Putting Current Events in the Classroom

Figure with bullhorn next to bold text: "Engage" to signify that instructors should incorporate currents events in their lessons

As instructional designers, we spend weeks or months working with subject matter experts and programs to ensure that courses have everything students need. We work on alignment and learning outcomes, and we carefully construct modules so that the content is current, robust, and presented in the clearest way possible. What happens though, when a portion of the course content is affected by current events? For example: What if the person or company, featured in a case study, suddenly faces serious allegations while the course is still live? Or worse yet, the content itself could become irrelevant or unusable. In these cases, students need to understand what is happening, and why.

Adding Current Events to the Curriculum

If you find yourself in this situation, here are some things you can do to incorporate current events through the “Announcements” tool in Blackboard:

Give students a synopsis of the issue

Students may not be aware of what has happened. Reassure students that you are aware of what is happening. You could even incorporate the unfolding event into the course, through a discussion or otherwise.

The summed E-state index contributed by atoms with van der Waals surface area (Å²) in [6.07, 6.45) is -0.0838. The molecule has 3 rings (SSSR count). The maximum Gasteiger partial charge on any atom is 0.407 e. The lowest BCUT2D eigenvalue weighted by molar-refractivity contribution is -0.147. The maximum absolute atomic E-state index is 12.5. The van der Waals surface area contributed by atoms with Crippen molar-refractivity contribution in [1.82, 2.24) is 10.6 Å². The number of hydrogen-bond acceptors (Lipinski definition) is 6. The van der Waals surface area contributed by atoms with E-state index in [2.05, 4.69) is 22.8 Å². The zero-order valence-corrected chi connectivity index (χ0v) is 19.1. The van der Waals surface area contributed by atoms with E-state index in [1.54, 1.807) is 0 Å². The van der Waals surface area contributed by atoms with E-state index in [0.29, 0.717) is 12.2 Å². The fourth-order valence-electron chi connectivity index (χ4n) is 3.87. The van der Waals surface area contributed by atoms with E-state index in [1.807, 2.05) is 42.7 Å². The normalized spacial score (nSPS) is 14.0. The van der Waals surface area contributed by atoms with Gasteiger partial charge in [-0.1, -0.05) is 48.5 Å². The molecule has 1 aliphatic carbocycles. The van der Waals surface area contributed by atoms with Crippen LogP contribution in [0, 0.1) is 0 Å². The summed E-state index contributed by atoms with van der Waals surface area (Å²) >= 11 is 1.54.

Share videos

Sharing videos and articles in the announcements for the course is one way to keep students informed. If the issue is high profile, like the Facebook data breach, you can likely find numerous articles and videos to share.

Read more: How does an online course work at UNE Online?

Create “Just-in-Time” videos

There are several free video creation tools that instructors can use, for free, to create videos in a short amount of time. If you think it would be helpful for students to see what you are seeing, screen sharing is likely the way to go. A few tools we like include Screencast-o-Matic, ScreenCastify, and Jing. If screen sharing isn’t necessary, one idea is to turn a PowerPoint into a video.

Thoughtful and ongoing communication about evolving content illustrates to students that instructors have a pulse on what is going on in their fields, and can provide valuable teaching moments about checking sources, staying current and continuing education. And for students, these situations can be excellent ways to explore the dynamics of changing perspectives.

Don’t forget that there is a button in every course for reporting emergent issues involving content; sometimes, a current event necessitates changes in the course’s design, which can be made (in some cases) immediately or noted for revision the next time the course is refreshed.

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